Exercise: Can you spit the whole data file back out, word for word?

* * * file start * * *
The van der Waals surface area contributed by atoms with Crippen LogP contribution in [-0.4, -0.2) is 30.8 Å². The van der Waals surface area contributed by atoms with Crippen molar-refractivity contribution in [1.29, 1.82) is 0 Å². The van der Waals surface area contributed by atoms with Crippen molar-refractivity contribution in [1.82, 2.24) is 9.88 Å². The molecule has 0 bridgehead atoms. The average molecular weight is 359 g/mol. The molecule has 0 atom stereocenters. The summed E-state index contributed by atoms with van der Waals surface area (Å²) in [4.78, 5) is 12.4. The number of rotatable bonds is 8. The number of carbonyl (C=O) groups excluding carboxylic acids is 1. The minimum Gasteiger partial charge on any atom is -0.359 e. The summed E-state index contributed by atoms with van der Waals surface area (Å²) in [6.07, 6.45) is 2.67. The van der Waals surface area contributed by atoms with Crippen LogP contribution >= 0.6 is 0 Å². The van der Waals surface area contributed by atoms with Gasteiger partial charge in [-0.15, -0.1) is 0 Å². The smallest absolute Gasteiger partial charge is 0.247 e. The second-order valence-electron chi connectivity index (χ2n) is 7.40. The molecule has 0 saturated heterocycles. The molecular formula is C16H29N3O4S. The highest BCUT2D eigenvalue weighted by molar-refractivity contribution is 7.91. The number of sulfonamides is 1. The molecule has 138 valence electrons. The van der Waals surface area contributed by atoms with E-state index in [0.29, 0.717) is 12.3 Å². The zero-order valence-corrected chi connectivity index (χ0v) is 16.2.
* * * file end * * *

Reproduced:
The van der Waals surface area contributed by atoms with Crippen LogP contribution in [-0.4, -0.2) is 30.8 Å². The van der Waals surface area contributed by atoms with Crippen molar-refractivity contribution in [1.29, 1.82) is 0 Å². The van der Waals surface area contributed by atoms with Crippen molar-refractivity contribution in [1.82, 2.24) is 9.88 Å². The molecule has 0 bridgehead atoms. The average molecular weight is 359 g/mol. The molecule has 0 atom stereocenters. The summed E-state index contributed by atoms with van der Waals surface area (Å²) in [4.78, 5) is 12.4. The number of rotatable bonds is 8. The number of carbonyl (C=O) groups excluding carboxylic acids is 1. The minimum Gasteiger partial charge on any atom is -0.359 e. The summed E-state index contributed by atoms with van der Waals surface area (Å²) in [6.07, 6.45) is 2.67. The van der Waals surface area contributed by atoms with Crippen LogP contribution >= 0.6 is 0 Å². The van der Waals surface area contributed by atoms with Gasteiger partial charge in [-0.15, -0.1) is 0 Å². The smallest absolute Gasteiger partial charge is 0.247 e. The second-order valence-electron chi connectivity index (χ2n) is 7.40. The molecule has 0 saturated heterocycles. The molecular formula is C16H29N3O4S. The highest BCUT2D eigenvalue weighted by molar-refractivity contribution is 7.91. The number of sulfonamides is 1. The molecule has 138 valence electrons. The van der Waals surface area contributed by atoms with E-state index in [0.29, 0.717) is 12.3 Å². The zero-order valence-corrected chi connectivity index (χ0v) is 16.2.